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Oregon museum buys Modoc War diaries at auction

Klamath Falls, Oregon (AP) August 2010

The Klamath County Museum has acquired three diaries with witness accounts of Modoc Indians being executed at Fort Klamath in 1873 following one of the last battles between tribes and the U.S. Army.

The Modoc War lasted two years, with more than 80 settlers and 17 Indians killed, according to the California State Military Museum website.

“These diaries belong here. This is where the history happened,” said Mark Clark, chairman of the Klamath County Museum Foundation and an Oregon Institute of Technology history professor.

The diaries, purchased at a recent auction for more than $20,000, also contain accounts of Modoc leader Captain Jack and other Modoc prisoners being interviewed by Army officers the night before they were hanged on Oct. 3, 1873.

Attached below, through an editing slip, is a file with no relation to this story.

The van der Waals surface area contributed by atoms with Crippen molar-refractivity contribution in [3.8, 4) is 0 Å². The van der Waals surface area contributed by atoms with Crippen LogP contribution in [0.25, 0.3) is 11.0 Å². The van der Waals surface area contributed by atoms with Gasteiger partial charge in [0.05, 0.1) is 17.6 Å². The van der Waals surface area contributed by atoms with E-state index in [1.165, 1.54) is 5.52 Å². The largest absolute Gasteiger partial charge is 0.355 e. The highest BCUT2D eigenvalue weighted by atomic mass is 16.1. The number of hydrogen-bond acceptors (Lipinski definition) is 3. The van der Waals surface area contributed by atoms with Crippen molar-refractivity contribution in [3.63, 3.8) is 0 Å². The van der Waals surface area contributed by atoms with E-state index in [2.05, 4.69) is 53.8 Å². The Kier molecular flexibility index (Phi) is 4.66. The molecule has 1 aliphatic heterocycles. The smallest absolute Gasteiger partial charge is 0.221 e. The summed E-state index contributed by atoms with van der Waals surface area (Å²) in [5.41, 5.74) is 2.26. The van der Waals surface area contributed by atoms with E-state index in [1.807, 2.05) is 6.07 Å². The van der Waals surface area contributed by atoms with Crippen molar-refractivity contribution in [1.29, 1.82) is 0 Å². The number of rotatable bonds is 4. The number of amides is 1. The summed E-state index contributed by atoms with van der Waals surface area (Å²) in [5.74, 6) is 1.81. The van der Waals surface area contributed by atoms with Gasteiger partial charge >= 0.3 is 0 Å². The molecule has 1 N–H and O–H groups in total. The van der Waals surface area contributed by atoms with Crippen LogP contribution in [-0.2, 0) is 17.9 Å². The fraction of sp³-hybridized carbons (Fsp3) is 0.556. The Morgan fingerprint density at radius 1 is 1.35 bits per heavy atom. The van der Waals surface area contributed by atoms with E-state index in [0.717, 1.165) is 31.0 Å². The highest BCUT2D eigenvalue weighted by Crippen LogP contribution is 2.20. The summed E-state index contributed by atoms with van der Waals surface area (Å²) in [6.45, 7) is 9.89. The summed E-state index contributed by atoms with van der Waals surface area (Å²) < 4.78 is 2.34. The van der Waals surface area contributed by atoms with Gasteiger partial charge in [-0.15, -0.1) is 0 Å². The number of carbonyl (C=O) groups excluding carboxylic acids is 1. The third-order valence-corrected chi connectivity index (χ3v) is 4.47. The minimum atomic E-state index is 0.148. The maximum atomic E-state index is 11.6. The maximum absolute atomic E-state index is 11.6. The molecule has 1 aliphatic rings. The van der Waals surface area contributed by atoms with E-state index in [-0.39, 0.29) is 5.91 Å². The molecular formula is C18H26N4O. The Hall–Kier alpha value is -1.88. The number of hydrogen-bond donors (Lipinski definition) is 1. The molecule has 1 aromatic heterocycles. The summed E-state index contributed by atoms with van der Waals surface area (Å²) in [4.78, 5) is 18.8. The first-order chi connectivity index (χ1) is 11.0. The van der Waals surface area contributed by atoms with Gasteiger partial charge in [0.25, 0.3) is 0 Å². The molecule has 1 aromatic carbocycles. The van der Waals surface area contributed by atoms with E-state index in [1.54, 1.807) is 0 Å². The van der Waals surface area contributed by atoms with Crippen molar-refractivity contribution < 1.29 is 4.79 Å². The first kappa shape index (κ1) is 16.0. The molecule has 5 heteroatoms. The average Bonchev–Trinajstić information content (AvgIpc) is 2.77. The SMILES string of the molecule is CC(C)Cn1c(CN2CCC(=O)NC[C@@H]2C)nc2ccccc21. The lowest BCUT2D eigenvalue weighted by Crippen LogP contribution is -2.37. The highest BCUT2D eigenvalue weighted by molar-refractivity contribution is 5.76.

Captain Jack and three others were executed for the murders of peace negotiators, including an Army general.

One of the diaries was kept by Leonard Case Jr., a philanthropist who made a special trip to Fort Klamath to witness the executions of the Modoc leaders. Case’s assistant Henry G. Abbey kept the other two diaries.

Museum officials learned in May the diaries would be offered for sale in a June 11 live auction in Cincinnati.

Todd Kepple, the Klamath museum’s manager, participated in the auction by telephone. The diaries arrived at the museum in late June and have been authenticated as genuine artifacts.

“The Modoc Indian War is probably the most noteworthy chapter in the history of the Upper Klamath Basin, and it’s not often that we are able to obtain artifacts directly tied to that event, said Rich Touslee, chairman of the Museum Advisory Board.

The museum and the private Klamath County Museum Foundation split the cost of the purchase.

The diaries will be part of a temporary exhibit at the museum from Saturday through September.




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